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Healthcheck

BBC World Service

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Health issues and medical breakthroughs from around the world.

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Malaria and River Blindness Drugs Share Nobel Prize

October 7th, 2015

Episode 55 of 158 episodes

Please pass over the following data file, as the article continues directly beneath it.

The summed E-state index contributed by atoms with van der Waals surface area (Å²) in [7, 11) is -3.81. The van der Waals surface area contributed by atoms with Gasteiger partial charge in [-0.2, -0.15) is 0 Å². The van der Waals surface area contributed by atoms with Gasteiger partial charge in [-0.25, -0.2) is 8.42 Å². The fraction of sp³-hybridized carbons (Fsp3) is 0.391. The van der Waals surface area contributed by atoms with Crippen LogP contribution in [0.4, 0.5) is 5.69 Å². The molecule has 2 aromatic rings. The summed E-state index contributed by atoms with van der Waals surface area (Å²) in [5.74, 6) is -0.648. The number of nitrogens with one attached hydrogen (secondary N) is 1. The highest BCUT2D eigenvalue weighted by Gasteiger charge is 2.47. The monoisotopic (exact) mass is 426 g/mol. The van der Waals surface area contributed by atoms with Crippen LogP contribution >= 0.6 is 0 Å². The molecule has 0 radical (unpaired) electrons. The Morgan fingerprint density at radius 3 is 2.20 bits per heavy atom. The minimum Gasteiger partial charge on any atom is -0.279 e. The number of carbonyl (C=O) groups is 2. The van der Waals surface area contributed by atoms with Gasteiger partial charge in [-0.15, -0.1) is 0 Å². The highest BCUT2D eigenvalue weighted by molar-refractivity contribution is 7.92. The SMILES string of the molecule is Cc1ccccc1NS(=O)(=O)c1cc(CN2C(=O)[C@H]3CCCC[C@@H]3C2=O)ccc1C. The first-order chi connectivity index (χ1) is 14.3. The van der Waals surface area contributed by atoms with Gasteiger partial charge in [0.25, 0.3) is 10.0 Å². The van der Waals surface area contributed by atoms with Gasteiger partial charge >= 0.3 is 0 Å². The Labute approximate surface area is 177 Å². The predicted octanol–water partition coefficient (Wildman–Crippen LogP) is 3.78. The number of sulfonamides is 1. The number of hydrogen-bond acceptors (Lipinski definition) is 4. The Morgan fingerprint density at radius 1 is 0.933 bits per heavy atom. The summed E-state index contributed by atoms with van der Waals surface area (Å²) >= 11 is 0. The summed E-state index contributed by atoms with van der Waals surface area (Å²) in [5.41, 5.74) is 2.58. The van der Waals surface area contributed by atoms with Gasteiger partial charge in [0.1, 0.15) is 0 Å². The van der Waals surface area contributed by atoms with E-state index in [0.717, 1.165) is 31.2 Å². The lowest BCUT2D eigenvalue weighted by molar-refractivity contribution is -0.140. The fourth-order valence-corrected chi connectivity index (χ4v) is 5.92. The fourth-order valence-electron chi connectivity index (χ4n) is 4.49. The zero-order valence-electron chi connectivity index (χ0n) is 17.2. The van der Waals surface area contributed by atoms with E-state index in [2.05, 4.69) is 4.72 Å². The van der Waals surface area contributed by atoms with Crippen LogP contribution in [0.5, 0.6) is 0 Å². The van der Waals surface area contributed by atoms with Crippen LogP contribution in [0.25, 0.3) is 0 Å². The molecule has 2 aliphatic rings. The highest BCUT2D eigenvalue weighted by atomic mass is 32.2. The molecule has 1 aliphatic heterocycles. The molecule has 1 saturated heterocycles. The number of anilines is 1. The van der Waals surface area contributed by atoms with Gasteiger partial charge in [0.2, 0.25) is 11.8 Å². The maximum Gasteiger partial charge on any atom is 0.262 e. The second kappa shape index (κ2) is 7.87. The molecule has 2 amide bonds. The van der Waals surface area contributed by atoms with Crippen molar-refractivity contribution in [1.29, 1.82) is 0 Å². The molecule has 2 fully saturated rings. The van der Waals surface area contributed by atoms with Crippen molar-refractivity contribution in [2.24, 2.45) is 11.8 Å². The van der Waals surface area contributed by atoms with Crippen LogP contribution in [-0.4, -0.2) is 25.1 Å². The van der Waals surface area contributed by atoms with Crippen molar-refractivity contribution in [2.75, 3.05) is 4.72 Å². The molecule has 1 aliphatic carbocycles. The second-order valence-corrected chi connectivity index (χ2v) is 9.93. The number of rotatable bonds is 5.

This year’s Nobel Prize for Medicine was awarded to three scientists whose research on parasitic diseases has saved the lives of millions and the sight of hundreds of millions of people in tropical countries. Following a lead from traditional Chinese medicine, Dr Youyou Tu discovered and isolated a chemical, artemisinin, from the sweet wormwood plant. Artemisinin is now the basis of successful malaria treatment worldwide. She shared the prize with Japanese microbiologist Satoshi Omura and Irish-born medicinal chemist William C Campbell for their discovery of a new chemical produced by a soil microbe. They discovered it killed roundworm parasites. It was modified into a drug, Ivermectin, which has been used to treat and prevent River Blindness (Onchocerciasis) and lymphatic filariasis in hundreds of millions of people in Sub-Saharan Africa. Five years ago, 33 men were rescued from deep within a mine in Chile after being trapped for 69 days. Jane Chambers talks to two of the miners and experts involved in their ordeal about the psychological impact of the experience. Picture: Ivermectin is administered. Credit: Getty Images

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